Canine honored for community work
The first canine unit dog to serve with Stutsman County Sheriff’s Office recently received two state awards for its service.
Dreamos, a Belgian Malinois and the canine deputy for the Stutsman County Sheriff’s office, received the Working Award during the Pet of the Year Awards on Aug. 7 at the North Dakota Veterinary Medical Association’s 112th annual meeting in Bismarck. Dreamos was also inducted into the the organization’s Animal Hall of Fame.
The annual awards program honors animals and caregivers who exemplify the strength and value of the human-animal connection. Dreamos was nominated for the award by Dr. Dawn Entzminger of Dr. Dawn's Pet Stop in Jamestown.
Deputy Sgt. Matt Thom, who is Dreamos’ handler, said the award is a bonus along with the satisfaction he gets from the two of them doing the job.
“The reward to me is going out there and working with the dog on the street and actually finding drugs and catching suspects,” Thom said.
Thom said being a handler is a 24-hour job. The dog is with him at home, on patrol and at work, he said.
The two are constantly training and it is a challenge to slowly coax a dog to learn something using one-way communication, he said. Dogs also have personalities and there are good days and bad days, he said.
The bond that the two share makes everything work, he said.
“Dreamos is not just my dog, he is my partner,” Thom said.
Stutsman County Sheriff Chad Kaiser, who was present to receive the award on behalf of Dreamos and Thom, said the award was a great honor.
“It definitely was an honor just to have Dr. Dawn put us in for the Working Award,” Kaiser said.
Dreamos is the first canine to be put into service with Stutsman County Sheriff’s Department, Kaiser said. The dog was acquired by the Sheriff’s Department from a Texas trainer in April 2015, he said.
Kaiser said he recognized the need for a K-9 dog with the Sheriff’s Office when he was a deputy. The effort just never got off the ground until Thom showed ability and interest, he said.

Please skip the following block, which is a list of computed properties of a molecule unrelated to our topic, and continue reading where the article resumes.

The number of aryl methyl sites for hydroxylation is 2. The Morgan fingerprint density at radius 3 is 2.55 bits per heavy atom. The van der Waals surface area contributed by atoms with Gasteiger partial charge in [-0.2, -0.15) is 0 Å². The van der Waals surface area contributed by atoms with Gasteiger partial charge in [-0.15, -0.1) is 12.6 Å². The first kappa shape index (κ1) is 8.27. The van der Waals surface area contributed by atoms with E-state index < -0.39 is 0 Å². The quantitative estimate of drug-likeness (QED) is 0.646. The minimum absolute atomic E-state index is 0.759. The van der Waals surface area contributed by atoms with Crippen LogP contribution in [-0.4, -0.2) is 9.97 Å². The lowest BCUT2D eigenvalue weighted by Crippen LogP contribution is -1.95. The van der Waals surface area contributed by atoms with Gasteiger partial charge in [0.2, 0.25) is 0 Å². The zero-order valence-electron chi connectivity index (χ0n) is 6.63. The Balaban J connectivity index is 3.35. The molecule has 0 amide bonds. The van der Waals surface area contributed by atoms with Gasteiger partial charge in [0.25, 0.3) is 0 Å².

“The funding and everything else all came together after that,” Kaiser said.
Thom trained with Dreamos for a year before the dog was put into service, Kaiser said. The two have since become a great addition as a tool for the department, he said.
Dreamos is trained in narcotics detection and patrol functions and was selected for the award in part for his role in seizing illegal drugs and paraphernalia, as well as helping locate individuals attempting to evade capture by law enforcement, according to the Veterinary Medical Association. In his two years of service, Dreamos has assisted the Sheriff’s Office and other law enforcement agencies with locating and seizing illegal drugs and paraphernalia on numerous occasions. This included alerting law enforcement to 16 pounds of marijuana valued at $100,000 in a car during a traffic stop this year.
Entzminger said Dreamos is a hard-working dog that has performed a real service to the community. Not all dogs are bred for canine unit work, and Dreamos has the right instincts, passed all the tests and has a strong drive to work, she said.
“He just lives to work,” Entzminger said. “Dreamos is very bonded with Deputy Thom and he loves to work.”